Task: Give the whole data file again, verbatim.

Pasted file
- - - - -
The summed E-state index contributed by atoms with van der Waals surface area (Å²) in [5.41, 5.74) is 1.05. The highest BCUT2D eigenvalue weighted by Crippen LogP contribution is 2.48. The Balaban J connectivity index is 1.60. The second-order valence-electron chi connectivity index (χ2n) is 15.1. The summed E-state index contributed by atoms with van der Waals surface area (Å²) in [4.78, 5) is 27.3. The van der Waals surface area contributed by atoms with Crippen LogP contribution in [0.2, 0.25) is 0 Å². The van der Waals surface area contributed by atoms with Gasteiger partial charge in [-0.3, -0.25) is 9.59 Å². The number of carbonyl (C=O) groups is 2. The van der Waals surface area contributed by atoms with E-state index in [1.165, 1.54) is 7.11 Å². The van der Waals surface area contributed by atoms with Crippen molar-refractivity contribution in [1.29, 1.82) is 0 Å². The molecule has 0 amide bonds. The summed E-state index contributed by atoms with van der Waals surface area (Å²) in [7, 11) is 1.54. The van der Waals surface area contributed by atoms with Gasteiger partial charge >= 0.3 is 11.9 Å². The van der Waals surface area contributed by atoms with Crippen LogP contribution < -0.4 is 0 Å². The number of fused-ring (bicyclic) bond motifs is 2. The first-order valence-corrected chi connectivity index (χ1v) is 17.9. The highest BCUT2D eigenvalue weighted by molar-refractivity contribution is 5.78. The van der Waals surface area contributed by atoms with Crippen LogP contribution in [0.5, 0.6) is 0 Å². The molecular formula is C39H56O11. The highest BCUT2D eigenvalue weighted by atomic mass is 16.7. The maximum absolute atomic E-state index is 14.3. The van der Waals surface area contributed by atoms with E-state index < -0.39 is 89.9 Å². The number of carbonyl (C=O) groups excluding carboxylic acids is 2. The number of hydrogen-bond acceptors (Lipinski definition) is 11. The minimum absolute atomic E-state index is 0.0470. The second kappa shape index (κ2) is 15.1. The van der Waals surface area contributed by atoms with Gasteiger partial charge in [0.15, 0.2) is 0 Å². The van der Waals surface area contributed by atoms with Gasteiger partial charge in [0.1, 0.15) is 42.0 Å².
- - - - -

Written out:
The summed E-state index contributed by atoms with van der Waals surface area (Å²) in [5.41, 5.74) is 1.05. The highest BCUT2D eigenvalue weighted by Crippen LogP contribution is 2.48. The Balaban J connectivity index is 1.60. The second-order valence-electron chi connectivity index (χ2n) is 15.1. The summed E-state index contributed by atoms with van der Waals surface area (Å²) in [4.78, 5) is 27.3. The van der Waals surface area contributed by atoms with Crippen LogP contribution in [0.2, 0.25) is 0 Å². The van der Waals surface area contributed by atoms with Gasteiger partial charge in [-0.3, -0.25) is 9.59 Å². The number of carbonyl (C=O) groups is 2. The van der Waals surface area contributed by atoms with E-state index in [1.165, 1.54) is 7.11 Å². The van der Waals surface area contributed by atoms with Crippen molar-refractivity contribution in [1.29, 1.82) is 0 Å². The molecule has 0 amide bonds. The summed E-state index contributed by atoms with van der Waals surface area (Å²) in [7, 11) is 1.54. The van der Waals surface area contributed by atoms with Gasteiger partial charge >= 0.3 is 11.9 Å². The van der Waals surface area contributed by atoms with Crippen LogP contribution < -0.4 is 0 Å². The number of fused-ring (bicyclic) bond motifs is 2. The first-order valence-corrected chi connectivity index (χ1v) is 17.9. The highest BCUT2D eigenvalue weighted by molar-refractivity contribution is 5.78. The van der Waals surface area contributed by atoms with Crippen LogP contribution in [0.5, 0.6) is 0 Å². The molecular formula is C39H56O11. The highest BCUT2D eigenvalue weighted by atomic mass is 16.7. The maximum absolute atomic E-state index is 14.3. The van der Waals surface area contributed by atoms with E-state index < -0.39 is 89.9 Å². The number of carbonyl (C=O) groups excluding carboxylic acids is 2. The number of hydrogen-bond acceptors (Lipinski definition) is 11. The minimum absolute atomic E-state index is 0.0470. The second kappa shape index (κ2) is 15.1. The van der Waals surface area contributed by atoms with Gasteiger partial charge in [0.15, 0.2) is 0 Å². The van der Waals surface area contributed by atoms with Gasteiger partial charge in [0.1, 0.15) is 42.0 Å².